Charlie Zehnder
   Charles (“Charlie”) Zehnder’s father was a successful physician with an office in Newark, New Jersey. Charlie attended the University of Virginia, where he spent one long evening with a group of other students and Frank Lloyd Wright, an event that had a lifelong impact. 
    He received a degree in industrial design from The Rhode Island School of Design and, immediately after leaving the Marine Corps in 1957, came to the Cape to help his friend, Ray Brock, build a house in Truro. Settling into Wellfleet, he bought some land on the bayside and started an architectural practice which ultimately produced over forty highly original houses, all on the Outer Cape. He also was one of the prime movers behind building the local drive-in movie theater on what was once an asparagus field.
   Zehnder creatively cross-pollinated with the prominent Modernists who had settled in Wellfleet before him while maintaining his own maverick approach to architecture. He was influenced by Wright and Thomas Jefferson (both as an architect and inventor), and by the geometric, concrete bunker fortifications at Normandy. His restless experimen-tation with geometries and materials led to a body of work, remarkable for its intimate relationship with the Cape’s terrain, climate and lifestyle of informal creativity. Most of his clients were artists and writers and many became lasting, close friends.
    If he had money he would often buy a car on the spot, and sometimes give it away, just as spontan-eously, to someone who needed it. Charlie loved cars, boats and aero planes, saying that they were designed honestly.
   He died in an accident in Wellfleet in 1985.

Projects on the Outer Cape
Zehnder / Rose (Shoebox House), Wellfleet, 1957

Zehnder / Richter  House,  Wellfleet, 1957 (moved to Truro)

Katz House, Truro,
circa 1957

Rault House Compound (with Alan Dodge), Wellfleet, circa 1958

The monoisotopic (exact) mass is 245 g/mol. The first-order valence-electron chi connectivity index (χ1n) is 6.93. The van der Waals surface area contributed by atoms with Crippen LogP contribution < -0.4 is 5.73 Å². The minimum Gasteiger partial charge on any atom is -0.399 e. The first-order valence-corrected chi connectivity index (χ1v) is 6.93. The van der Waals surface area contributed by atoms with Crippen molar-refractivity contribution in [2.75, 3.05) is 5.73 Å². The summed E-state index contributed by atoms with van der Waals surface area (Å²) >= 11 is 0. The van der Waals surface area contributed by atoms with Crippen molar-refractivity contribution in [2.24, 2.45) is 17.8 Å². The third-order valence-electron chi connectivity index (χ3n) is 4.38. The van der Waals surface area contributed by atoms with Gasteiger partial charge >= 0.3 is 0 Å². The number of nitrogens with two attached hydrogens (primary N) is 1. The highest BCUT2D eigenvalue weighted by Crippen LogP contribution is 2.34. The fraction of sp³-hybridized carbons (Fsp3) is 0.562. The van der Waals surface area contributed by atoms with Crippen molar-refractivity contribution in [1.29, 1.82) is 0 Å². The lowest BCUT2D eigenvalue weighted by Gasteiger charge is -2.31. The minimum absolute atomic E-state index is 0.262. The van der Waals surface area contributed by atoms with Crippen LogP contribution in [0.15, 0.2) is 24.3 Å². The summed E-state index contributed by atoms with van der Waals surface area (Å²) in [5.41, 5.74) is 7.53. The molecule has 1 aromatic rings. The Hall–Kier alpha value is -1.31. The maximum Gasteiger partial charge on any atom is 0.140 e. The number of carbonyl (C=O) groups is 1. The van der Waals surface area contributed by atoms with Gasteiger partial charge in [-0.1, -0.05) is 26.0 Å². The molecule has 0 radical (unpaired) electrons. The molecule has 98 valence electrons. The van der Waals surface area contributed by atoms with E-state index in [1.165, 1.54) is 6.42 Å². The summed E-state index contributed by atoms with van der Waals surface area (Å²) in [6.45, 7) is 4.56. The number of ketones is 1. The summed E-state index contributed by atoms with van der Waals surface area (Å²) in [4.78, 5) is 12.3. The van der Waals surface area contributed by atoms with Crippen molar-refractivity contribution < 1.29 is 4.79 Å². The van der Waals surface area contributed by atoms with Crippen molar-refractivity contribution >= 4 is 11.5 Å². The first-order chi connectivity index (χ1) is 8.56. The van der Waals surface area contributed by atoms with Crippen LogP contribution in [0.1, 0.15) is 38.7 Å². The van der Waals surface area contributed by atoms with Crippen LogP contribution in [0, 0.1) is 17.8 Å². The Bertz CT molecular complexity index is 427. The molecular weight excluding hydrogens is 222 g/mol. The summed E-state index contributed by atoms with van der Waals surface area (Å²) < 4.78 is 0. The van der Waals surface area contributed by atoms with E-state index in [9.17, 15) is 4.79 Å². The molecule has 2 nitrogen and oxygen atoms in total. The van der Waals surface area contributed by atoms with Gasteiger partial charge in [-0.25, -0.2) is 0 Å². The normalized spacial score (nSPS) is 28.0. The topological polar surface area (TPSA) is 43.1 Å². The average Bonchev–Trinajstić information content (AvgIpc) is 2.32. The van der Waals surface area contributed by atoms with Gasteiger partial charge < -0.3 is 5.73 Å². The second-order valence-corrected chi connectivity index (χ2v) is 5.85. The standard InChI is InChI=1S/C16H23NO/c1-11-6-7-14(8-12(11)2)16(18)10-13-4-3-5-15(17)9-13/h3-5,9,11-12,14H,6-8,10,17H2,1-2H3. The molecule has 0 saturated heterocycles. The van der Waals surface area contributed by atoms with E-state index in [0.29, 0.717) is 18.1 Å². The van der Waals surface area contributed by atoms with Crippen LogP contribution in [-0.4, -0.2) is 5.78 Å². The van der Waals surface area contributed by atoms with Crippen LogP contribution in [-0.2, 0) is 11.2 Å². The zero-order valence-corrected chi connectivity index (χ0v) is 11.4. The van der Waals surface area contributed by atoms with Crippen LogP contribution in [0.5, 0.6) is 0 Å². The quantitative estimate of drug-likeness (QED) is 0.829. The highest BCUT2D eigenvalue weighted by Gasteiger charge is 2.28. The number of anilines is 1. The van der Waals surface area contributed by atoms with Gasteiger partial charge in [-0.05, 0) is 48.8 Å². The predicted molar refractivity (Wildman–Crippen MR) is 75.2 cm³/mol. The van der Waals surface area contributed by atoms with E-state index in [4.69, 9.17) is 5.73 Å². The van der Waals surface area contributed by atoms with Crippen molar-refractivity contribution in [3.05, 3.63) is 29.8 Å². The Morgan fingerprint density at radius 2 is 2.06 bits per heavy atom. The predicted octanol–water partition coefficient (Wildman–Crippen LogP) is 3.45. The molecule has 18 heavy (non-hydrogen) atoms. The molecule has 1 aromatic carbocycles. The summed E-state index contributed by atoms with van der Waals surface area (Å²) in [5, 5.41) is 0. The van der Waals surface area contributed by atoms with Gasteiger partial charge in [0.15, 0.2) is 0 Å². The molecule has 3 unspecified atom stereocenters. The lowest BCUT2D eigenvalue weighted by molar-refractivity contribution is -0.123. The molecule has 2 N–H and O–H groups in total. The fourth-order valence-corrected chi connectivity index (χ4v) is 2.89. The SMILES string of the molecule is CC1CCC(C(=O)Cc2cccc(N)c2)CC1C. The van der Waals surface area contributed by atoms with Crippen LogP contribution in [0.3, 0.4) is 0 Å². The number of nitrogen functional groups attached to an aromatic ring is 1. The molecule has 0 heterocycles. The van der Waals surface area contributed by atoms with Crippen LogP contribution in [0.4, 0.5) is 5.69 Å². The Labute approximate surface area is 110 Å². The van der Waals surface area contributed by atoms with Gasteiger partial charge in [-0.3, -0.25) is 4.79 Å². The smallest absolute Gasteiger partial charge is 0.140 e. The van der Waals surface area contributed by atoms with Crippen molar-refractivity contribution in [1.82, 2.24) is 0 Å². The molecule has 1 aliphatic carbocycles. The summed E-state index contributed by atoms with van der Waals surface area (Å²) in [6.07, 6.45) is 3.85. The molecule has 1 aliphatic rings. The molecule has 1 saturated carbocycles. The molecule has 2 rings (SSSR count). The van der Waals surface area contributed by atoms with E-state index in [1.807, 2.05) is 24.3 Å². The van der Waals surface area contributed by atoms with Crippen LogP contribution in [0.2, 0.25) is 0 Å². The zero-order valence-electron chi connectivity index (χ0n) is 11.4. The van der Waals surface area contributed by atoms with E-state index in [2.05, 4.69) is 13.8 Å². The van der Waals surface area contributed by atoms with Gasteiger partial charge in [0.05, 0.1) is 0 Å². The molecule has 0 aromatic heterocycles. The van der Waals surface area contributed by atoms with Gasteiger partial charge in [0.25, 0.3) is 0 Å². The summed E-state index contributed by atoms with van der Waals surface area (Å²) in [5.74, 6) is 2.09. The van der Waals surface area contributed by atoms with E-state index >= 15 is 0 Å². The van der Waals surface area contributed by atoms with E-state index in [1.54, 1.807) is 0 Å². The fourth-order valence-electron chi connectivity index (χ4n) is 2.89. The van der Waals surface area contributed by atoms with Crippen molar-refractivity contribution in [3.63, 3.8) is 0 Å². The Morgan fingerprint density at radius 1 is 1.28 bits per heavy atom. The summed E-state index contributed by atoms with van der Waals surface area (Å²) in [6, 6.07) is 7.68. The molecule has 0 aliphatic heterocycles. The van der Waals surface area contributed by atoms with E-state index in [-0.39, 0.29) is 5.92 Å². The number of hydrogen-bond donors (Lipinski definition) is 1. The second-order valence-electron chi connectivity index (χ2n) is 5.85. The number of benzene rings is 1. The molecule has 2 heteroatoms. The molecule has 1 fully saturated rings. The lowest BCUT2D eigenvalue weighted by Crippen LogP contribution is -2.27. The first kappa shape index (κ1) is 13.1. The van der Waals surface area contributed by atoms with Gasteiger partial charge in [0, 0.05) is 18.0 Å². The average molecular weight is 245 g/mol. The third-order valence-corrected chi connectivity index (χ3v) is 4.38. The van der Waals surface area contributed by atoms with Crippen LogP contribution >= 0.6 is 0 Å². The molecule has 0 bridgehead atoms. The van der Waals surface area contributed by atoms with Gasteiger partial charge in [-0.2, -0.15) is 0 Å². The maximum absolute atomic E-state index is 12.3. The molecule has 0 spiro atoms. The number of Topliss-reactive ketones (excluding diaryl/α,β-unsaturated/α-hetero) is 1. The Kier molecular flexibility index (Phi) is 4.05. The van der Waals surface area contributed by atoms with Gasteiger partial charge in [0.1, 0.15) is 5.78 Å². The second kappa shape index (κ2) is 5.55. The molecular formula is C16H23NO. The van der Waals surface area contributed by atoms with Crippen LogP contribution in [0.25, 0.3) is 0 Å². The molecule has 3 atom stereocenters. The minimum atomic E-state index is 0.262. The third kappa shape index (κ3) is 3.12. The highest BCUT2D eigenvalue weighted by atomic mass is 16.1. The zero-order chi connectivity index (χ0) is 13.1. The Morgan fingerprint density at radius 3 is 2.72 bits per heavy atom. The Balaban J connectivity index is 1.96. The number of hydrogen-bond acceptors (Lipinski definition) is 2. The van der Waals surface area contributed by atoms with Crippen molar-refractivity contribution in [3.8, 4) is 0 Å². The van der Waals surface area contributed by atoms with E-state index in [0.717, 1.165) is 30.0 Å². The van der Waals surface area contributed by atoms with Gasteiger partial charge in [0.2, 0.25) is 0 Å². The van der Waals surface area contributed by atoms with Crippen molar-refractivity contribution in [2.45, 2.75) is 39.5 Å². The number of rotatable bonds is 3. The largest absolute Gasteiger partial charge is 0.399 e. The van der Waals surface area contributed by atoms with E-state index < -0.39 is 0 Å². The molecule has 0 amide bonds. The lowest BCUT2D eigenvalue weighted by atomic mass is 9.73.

Jane Andrews / Peretz Studio (with Alan Dodge), Truro, 1958

Elliot / Cornelia House (demolished), Truro, 1959

Franklin House (with Alan Dodge), Wellfleet, 1960

Francis House (demolished),  Truro, 1960

Sprague House, (demonstration house), Truro, 1962-63

Dukess House, Truro, 1963

Becker House, Truro, 1963

Sass House and Studio,
Truro, 1963, 76

Frambolutti House and Studio, Wellfleet, circa 1965

Hopkins House #1 / Nenner, Truro, circa 1965

Thron / Epstien House, Truro, 1965

Mack House, Truro, 1965

Cohen House, Truro, 1966

McMahon House, Wellfleet, 1966

Bulowa House, Truro,
1967-70

Glass House, Wellfleet,
circa 1970

Topkis /Critchley House, Truro,1968

Corey House, Truro, 1968-69

Norma Simon House, Truro, 1969-70

Kugel / Gips House, Wellfleet, 1970

Spitz House, Wellfleet, 1974

Paul House, Truro, 1975-76

Levin / Flaxman House, Wellfleet, circa 1975

Goldman House, Wellfleet, 1975-77

Hopkins House 2, Truro, 1976

Broedur House, Truro, 1977

Edward Hopper House, remodel, Truro, circa 1978

Pasenen House, Truro, 1981

Rothschild, Studio, Truro, circa 1983

Wenders House, Truro, 1984

Wurtman House (with Alan Dodge), Provincetown,
1984-85

Simon Addition, Wellfleet, Date unknown

Yeaston House, Truro,
Date unknown

Baltzell House, Wellfleet,
Date unknown

 

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Photo by Mark Walker

The Kugel / Gips House reflects Zehnder’s fascination with the work of Frank Lloyd Wright. Its corners dematerialize though butt-glazed windows, horizontal planes are emphasized and long cantilevered decks and roof overhangs project the living spaces out into the landscape. It demonstrates Zehnder’s skill for inhabiting a site without overwhelming it.